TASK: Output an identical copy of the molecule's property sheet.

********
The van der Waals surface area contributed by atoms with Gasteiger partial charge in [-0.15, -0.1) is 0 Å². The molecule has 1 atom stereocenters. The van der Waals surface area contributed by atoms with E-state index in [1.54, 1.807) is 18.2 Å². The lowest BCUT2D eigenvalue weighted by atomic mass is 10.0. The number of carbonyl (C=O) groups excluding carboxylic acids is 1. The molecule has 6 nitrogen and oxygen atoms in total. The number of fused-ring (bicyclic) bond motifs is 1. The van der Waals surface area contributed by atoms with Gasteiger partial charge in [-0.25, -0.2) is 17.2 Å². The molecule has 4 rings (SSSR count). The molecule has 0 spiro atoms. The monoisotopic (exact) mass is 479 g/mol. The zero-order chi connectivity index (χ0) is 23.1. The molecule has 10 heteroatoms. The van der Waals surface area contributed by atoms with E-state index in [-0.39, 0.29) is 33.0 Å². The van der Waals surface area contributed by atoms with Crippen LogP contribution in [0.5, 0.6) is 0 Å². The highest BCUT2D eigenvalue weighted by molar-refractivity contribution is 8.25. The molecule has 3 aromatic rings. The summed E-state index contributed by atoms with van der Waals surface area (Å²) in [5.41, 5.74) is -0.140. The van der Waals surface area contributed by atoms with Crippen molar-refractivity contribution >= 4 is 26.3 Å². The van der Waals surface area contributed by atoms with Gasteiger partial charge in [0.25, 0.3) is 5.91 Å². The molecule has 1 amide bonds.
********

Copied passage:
The van der Waals surface area contributed by atoms with Gasteiger partial charge in [-0.15, -0.1) is 0 Å². The molecule has 1 atom stereocenters. The van der Waals surface area contributed by atoms with E-state index in [1.54, 1.807) is 18.2 Å². The lowest BCUT2D eigenvalue weighted by atomic mass is 10.0. The number of carbonyl (C=O) groups excluding carboxylic acids is 1. The molecule has 6 nitrogen and oxygen atoms in total. The number of fused-ring (bicyclic) bond motifs is 1. The van der Waals surface area contributed by atoms with Gasteiger partial charge in [-0.25, -0.2) is 17.2 Å². The molecule has 4 rings (SSSR count). The molecule has 0 spiro atoms. The monoisotopic (exact) mass is 479 g/mol. The zero-order chi connectivity index (χ0) is 23.1. The molecule has 10 heteroatoms. The van der Waals surface area contributed by atoms with E-state index in [-0.39, 0.29) is 33.0 Å². The van der Waals surface area contributed by atoms with Crippen LogP contribution in [0.5, 0.6) is 0 Å². The highest BCUT2D eigenvalue weighted by molar-refractivity contribution is 8.25. The molecule has 3 aromatic rings. The summed E-state index contributed by atoms with van der Waals surface area (Å²) in [5.41, 5.74) is -0.140. The van der Waals surface area contributed by atoms with Crippen molar-refractivity contribution >= 4 is 26.3 Å². The van der Waals surface area contributed by atoms with Gasteiger partial charge in [0.25, 0.3) is 5.91 Å². The molecule has 1 amide bonds.